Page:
09:02 | 14/01/2019 Trade
(VEN) - Having put its fourth food platform into operation in Vietnam recently, MM Mega Market (MM) is fast-tracking production links to promote exports of Vietnamese agricultural products. Vietnam Economic News’ Huynh Pham spoke with Phidsanu Pongwatana, Managing Director of MM Mega Market Vietnam, about the company’s strategy to develop an agricultural model.
We learned that MM Mega Market Vietnam just set in motion its first fruit platform in Vietnam. Can you share something about MM’s underlying strategy of the Ben Tre Fruit platform?
As part of our strategy to push for strong growth of safe food supply chains for Vietnam, the Ben Tre fruit platform began operation in late October as a source of safe quality fruit products for our 19 stores across the country. More importantly, this depot will also be an export base for Vietnamese fruit exports to China, Thailand and other Southeast Asian countries.
In the 2018 Phase I, Ben Tre Fruit Platform is projected to process about 15 tonnes per day. In Phase II in 2019, the depot’s capacity will likely soar to about 50 tonnes per day. In 2019, we will make good on our promise to expand vegetable and fruit exports to other Southeast Asian countries to at least six containers of merchandize per month.
To grow successfully, a sustainable agriculture value chain in a changing world, production links and outlets play a vital role. However, there is a view that production links and sales are the weakest links in the agricultural production chain of Vietnam. What is your view?
I really value the strong efforts by the Vietnamese government to grow and develop agricultural value chains in recent years. However, despite the initial progress, connecting production and sales remains a weak link, as outlet markets are still unsustainable. If we do better in connecting supply and demand, I believe that Vietnamese agricultural products will gain a significant reputation in regional markets.
In practice, the “good crop bad price”’ dilemma seen over the years with many agricultural products is still ongoing at a huge cost to local agriculture and farmers in particular. If the link between production and sales can be further solidified, there is a good chance these challenges can be addressed.
We have been working on the development of sustainable value chains in agriculture since 2005 by growing a network of food platforms and entering into hands-on partnerships with local farmers to source high-quality supply for our 19-store system in the country and export to Thailand.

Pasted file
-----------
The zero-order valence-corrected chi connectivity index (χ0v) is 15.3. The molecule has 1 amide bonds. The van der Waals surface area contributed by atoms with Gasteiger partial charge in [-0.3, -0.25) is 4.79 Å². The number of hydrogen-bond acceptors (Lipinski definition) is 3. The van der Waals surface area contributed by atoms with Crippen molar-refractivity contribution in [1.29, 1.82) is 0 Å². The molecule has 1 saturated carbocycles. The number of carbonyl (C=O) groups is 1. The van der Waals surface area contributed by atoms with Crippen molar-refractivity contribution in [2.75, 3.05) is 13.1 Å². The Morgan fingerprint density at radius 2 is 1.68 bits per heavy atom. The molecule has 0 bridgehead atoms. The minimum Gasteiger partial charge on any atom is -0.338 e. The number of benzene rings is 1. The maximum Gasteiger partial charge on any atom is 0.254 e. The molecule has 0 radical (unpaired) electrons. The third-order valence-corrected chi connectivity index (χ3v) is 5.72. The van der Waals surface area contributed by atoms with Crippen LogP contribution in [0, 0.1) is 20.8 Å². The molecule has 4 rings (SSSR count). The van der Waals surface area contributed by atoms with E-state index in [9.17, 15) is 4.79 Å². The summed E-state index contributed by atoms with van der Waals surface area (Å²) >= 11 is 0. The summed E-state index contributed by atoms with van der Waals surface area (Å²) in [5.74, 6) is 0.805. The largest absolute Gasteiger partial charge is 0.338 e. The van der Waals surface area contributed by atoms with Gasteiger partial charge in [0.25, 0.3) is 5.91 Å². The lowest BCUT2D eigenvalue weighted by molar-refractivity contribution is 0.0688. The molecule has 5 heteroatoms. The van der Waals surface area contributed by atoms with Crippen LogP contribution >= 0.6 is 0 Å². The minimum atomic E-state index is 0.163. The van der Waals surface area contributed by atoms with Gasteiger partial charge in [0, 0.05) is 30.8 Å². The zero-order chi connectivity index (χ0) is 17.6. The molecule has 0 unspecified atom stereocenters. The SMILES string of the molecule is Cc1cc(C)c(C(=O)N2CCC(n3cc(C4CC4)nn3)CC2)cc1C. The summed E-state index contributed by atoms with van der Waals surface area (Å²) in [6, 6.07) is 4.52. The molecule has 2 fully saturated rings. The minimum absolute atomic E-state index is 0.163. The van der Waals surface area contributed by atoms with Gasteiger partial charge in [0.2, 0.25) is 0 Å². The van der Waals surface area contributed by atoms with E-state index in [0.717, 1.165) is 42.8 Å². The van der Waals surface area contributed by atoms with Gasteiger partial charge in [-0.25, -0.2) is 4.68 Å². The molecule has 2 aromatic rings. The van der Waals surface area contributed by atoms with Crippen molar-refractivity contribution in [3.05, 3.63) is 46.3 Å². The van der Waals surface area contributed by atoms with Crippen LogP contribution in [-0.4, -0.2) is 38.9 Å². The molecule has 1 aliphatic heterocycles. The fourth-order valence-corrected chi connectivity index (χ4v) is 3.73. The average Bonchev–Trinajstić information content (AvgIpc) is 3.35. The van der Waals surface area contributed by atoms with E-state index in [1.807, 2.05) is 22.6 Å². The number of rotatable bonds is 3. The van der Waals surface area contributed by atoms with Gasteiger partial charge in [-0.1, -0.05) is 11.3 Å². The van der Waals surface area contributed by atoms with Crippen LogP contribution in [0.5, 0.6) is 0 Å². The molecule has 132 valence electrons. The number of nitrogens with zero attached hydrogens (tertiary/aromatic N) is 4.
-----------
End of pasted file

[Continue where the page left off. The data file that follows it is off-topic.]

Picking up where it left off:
What do you think Vietnam can do to further improve production linkage and sales so that the agribusiness model along value chains works better to enhance the value of Vietnamese agriproducts?
To improve the link between production and sales, we believe that the roles of the farmers and companies in value chains should be clearly defined. In this picture, businesses will take a leadership role, counseling the farmers on seeds and breeds, techniques and technology, and production process monitoring, especially in output planning and connecting sales channels.
In this linked system, the farmer will become a vital element and should closely cooperate and comply with production processes guided by businesses to make sure that the products are of high quality and meet national and international standards. This is a win-win relationship that is mutually beneficial, where risks and benefits are shared. The link between production and sales can be effectively strengthened only through a strong and sustainable partnership between the farmer and business.
Having run this value chain linkage model for over a decade, can you say something about MM’s way of developing production linkages with farmers through the four food platforms?
At these four food platforms, MM has been working very closely with the farms. MM agricultural engineers work with local farmers and cooperatives every step of the way, from seed selection to production planning, harvesting, packaging and hauling to platforms, without having to go through middlemen, as a way to assure MM’s best standards for quality and food safety.
Farming households joining the loop will need to maintain a farm logbook, recording in detail how they use pesticides, keeping a journal of harvesting work, and conducting periodic quality testing in accordance with MM Mega Market Vietnam’s prevailing norms.
Can you disclose MM’s agriproducts export plan for 2019?
Since the beginning of 2018, we have been exporting four containers per month, or an equivalent of 100 tons a month of staple products, including dragon fruit, sweet potatoes, various snacks, among others. After almost a year exporting Vietnamese produce to Thailand’s 700-mall Big C system, these products are now much welcomed by Thai consumers.
Given the increasing demand, MM Mega Market Vietnam plans to double output, to approximately 200 tons per month in 2019. In addition to the traditional exports from this year, MM Mega Market will continue launching more new and high value product lines, including frozen catfish, cuttlefish, milk fruit, and especially pomelo, to Thailand and other markets.